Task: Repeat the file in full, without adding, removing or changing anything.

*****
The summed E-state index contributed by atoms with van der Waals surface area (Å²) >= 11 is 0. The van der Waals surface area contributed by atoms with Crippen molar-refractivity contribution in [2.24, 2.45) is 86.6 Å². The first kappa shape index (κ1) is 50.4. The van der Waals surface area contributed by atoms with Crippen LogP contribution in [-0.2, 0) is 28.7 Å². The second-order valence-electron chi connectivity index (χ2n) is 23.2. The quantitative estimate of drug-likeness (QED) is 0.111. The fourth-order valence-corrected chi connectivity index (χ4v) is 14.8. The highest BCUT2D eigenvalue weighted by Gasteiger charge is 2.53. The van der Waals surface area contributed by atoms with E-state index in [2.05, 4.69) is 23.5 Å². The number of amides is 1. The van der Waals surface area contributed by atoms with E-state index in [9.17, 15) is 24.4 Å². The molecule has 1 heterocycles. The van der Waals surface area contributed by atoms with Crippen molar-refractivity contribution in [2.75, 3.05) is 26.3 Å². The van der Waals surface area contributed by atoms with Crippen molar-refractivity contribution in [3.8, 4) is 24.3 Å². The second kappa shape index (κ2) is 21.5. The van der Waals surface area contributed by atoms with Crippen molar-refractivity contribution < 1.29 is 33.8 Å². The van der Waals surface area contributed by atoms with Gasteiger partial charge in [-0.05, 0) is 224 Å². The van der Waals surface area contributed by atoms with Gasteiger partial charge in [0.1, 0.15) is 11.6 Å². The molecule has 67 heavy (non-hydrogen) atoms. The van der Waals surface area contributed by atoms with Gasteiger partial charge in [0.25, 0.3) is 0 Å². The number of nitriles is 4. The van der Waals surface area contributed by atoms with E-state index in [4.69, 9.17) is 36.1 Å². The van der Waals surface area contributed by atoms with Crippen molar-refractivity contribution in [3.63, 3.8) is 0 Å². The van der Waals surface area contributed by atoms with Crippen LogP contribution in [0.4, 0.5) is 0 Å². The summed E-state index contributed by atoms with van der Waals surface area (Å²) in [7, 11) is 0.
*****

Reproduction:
The summed E-state index contributed by atoms with van der Waals surface area (Å²) >= 11 is 0. The van der Waals surface area contributed by atoms with Crippen molar-refractivity contribution in [2.24, 2.45) is 86.6 Å². The first kappa shape index (κ1) is 50.4. The van der Waals surface area contributed by atoms with Crippen LogP contribution in [-0.2, 0) is 28.7 Å². The second-order valence-electron chi connectivity index (χ2n) is 23.2. The quantitative estimate of drug-likeness (QED) is 0.111. The fourth-order valence-corrected chi connectivity index (χ4v) is 14.8. The highest BCUT2D eigenvalue weighted by Gasteiger charge is 2.53. The van der Waals surface area contributed by atoms with E-state index in [2.05, 4.69) is 23.5 Å². The number of amides is 1. The van der Waals surface area contributed by atoms with E-state index in [9.17, 15) is 24.4 Å². The molecule has 1 heterocycles. The van der Waals surface area contributed by atoms with Crippen molar-refractivity contribution in [2.75, 3.05) is 26.3 Å². The van der Waals surface area contributed by atoms with Crippen molar-refractivity contribution in [3.8, 4) is 24.3 Å². The second kappa shape index (κ2) is 21.5. The van der Waals surface area contributed by atoms with Crippen molar-refractivity contribution < 1.29 is 33.8 Å². The van der Waals surface area contributed by atoms with Gasteiger partial charge in [-0.05, 0) is 224 Å². The van der Waals surface area contributed by atoms with Gasteiger partial charge in [0.1, 0.15) is 11.6 Å². The molecule has 67 heavy (non-hydrogen) atoms. The van der Waals surface area contributed by atoms with Gasteiger partial charge in [0.25, 0.3) is 0 Å². The number of nitriles is 4. The van der Waals surface area contributed by atoms with E-state index in [4.69, 9.17) is 36.1 Å². The van der Waals surface area contributed by atoms with Crippen molar-refractivity contribution in [3.63, 3.8) is 0 Å². The van der Waals surface area contributed by atoms with Crippen LogP contribution in [0.4, 0.5) is 0 Å². The summed E-state index contributed by atoms with van der Waals surface area (Å²) in [7, 11) is 0.